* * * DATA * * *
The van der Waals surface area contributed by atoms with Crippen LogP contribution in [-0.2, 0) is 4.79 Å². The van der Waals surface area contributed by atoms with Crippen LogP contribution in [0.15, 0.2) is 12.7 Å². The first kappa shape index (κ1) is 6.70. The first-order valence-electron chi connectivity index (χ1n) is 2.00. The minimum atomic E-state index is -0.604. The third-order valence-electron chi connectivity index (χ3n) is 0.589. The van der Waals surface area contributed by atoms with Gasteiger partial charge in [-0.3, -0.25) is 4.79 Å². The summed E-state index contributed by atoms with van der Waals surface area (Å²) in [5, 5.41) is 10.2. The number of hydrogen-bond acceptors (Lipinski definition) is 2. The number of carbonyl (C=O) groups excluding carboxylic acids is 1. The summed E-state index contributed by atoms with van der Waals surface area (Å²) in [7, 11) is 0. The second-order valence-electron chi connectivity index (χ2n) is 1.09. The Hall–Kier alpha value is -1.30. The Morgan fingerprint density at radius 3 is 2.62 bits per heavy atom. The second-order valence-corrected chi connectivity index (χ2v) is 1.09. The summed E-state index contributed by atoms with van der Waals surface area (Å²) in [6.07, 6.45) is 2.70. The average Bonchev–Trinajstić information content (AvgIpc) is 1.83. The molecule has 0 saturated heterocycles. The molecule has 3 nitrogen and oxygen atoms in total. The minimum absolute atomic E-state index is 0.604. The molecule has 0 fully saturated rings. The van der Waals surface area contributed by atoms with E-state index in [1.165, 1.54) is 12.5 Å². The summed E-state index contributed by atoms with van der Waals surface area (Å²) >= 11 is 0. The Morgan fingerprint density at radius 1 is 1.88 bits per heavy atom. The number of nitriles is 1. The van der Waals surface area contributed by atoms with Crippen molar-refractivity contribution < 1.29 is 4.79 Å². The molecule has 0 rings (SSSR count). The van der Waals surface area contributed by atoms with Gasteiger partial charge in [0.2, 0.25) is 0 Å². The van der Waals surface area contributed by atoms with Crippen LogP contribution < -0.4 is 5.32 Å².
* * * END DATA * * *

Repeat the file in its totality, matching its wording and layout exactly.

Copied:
The van der Waals surface area contributed by atoms with Crippen LogP contribution in [-0.2, 0) is 4.79 Å². The van der Waals surface area contributed by atoms with Crippen LogP contribution in [0.15, 0.2) is 12.7 Å². The first kappa shape index (κ1) is 6.70. The first-order valence-electron chi connectivity index (χ1n) is 2.00. The minimum atomic E-state index is -0.604. The third-order valence-electron chi connectivity index (χ3n) is 0.589. The van der Waals surface area contributed by atoms with Gasteiger partial charge in [-0.3, -0.25) is 4.79 Å². The summed E-state index contributed by atoms with van der Waals surface area (Å²) in [5, 5.41) is 10.2. The number of hydrogen-bond acceptors (Lipinski definition) is 2. The number of carbonyl (C=O) groups excluding carboxylic acids is 1. The summed E-state index contributed by atoms with van der Waals surface area (Å²) in [7, 11) is 0. The second-order valence-electron chi connectivity index (χ2n) is 1.09. The Hall–Kier alpha value is -1.30. The Morgan fingerprint density at radius 3 is 2.62 bits per heavy atom. The second-order valence-corrected chi connectivity index (χ2v) is 1.09. The summed E-state index contributed by atoms with van der Waals surface area (Å²) in [6.07, 6.45) is 2.70. The average Bonchev–Trinajstić information content (AvgIpc) is 1.83. The molecule has 0 saturated heterocycles. The molecule has 3 nitrogen and oxygen atoms in total. The minimum absolute atomic E-state index is 0.604. The molecule has 0 fully saturated rings. The van der Waals surface area contributed by atoms with E-state index in [1.165, 1.54) is 12.5 Å². The summed E-state index contributed by atoms with van der Waals surface area (Å²) >= 11 is 0. The Morgan fingerprint density at radius 1 is 1.88 bits per heavy atom. The number of nitriles is 1. The van der Waals surface area contributed by atoms with Crippen molar-refractivity contribution < 1.29 is 4.79 Å². The molecule has 0 rings (SSSR count). The van der Waals surface area contributed by atoms with Gasteiger partial charge in [0.2, 0.25) is 0 Å². The van der Waals surface area contributed by atoms with Crippen LogP contribution < -0.4 is 5.32 Å².